Alex R Coley is the data standards guy at the UK's Department for Environment, Food and Rural Affairs (Defra). He's thoughtful and practical, in spades, going by his blog. He has a couple of slogans: “Data for a reason” and “What before how”. I like both of these.
Alex recently asked why we get over-attached to software, even though we know that doing so tends to create silos that we'll then labor hard to break through. He believes we get particularly attached to software which bolsters our self-image as experts in our area.
I think there's a lot in this. It makes me wonder whether there might be some sense in limiting innovation in the user interface while continuing to press for standardization of data and process under the hood.
Has there been a genuine worthwhile innovation in user interfaces recently? The most radical thing I can think of is that icons showing floppy disks are slowly being replaced by ones that show downward-pointing arrows. How's this for a pitch: Our new release looks and feels exactly like the last one! But it uses data standards!
First, there are unique commitment costs. If an organization doesn't use an available standard, then it has to create, maintain, and support its own formats. It has to document, teach, and police these internal protocols. It will need to source and protect the resources and skills required to keep the non-standard approach afloat. All of these costs will persist, and swell, for the duration of the commitment.
Second, there are lost opportunity costs. Inability to trade with partners, share information across organizational boundaries, and innovate with certainty and speed, will hold the business back and cause measurable failures. Competitiveness will fall and the organization's attractiveness to potential employees will wane. The organization will deem to have isolated itself.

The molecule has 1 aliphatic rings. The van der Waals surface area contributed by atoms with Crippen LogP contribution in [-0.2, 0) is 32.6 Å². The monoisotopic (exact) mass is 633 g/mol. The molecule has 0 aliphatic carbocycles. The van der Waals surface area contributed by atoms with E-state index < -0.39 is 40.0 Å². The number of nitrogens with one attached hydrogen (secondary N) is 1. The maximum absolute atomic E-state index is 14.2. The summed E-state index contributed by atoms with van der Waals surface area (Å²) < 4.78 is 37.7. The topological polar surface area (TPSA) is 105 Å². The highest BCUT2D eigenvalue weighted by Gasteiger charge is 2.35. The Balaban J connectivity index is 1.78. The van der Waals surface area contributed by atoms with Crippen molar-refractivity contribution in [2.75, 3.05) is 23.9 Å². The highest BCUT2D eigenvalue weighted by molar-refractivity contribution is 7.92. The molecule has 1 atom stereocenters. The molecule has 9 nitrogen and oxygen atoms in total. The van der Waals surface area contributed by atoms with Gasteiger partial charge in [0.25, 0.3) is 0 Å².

Third, there are knowledge deficits. Without standards, meaningful information is hard and often impossible to capture, collate, and act upon. Process fragmentation is deeply entrenched and the business mission becomes confused. An organization without standards rapidly becomes an organization without knowledge, unable even to recognize the decisions it needs to take, let alone take them in an informed and timely manner.
What makes a data standard fit for purpose? The answer is: Recognition. I don't mean recognition in the sense of recognizing a friend in a crowd. I mean the kind of recognition that countries do when they agree to have talks with each other. Or when the chair of a meeting recognizes one of the questioners from the floor.
If something is “the recognized leader in its field” then it has the practical approval of most people who are in a position to make an informed judgement. A medical researcher comments in a paper on data standards: “We argue that it does not matter which data standards are chosen as long as well-recognized data standards are used.” At first, this might look strange. Isn't it better to have demonstrably right standards, rather than just the standards other people use?
When it comes to standards, what gets used is what's right. There is no other way to prove correctness other than by repeated successful application. There's no formal proof for data standards, like there might be for a math problem. And this is because standards solve human problems – for humans. Translational Medicine
If you know someone who could benefit from an introduction to data, School of Data is a great place to send them. The School has free modules written by knowledgeable folks, designed to be understandable by anybody. School of Data
Gregory A. Maciag: The Business Information Revolution: Making the Case for ACORD Standards
This book was the end result of my writing monthly columns for ten years.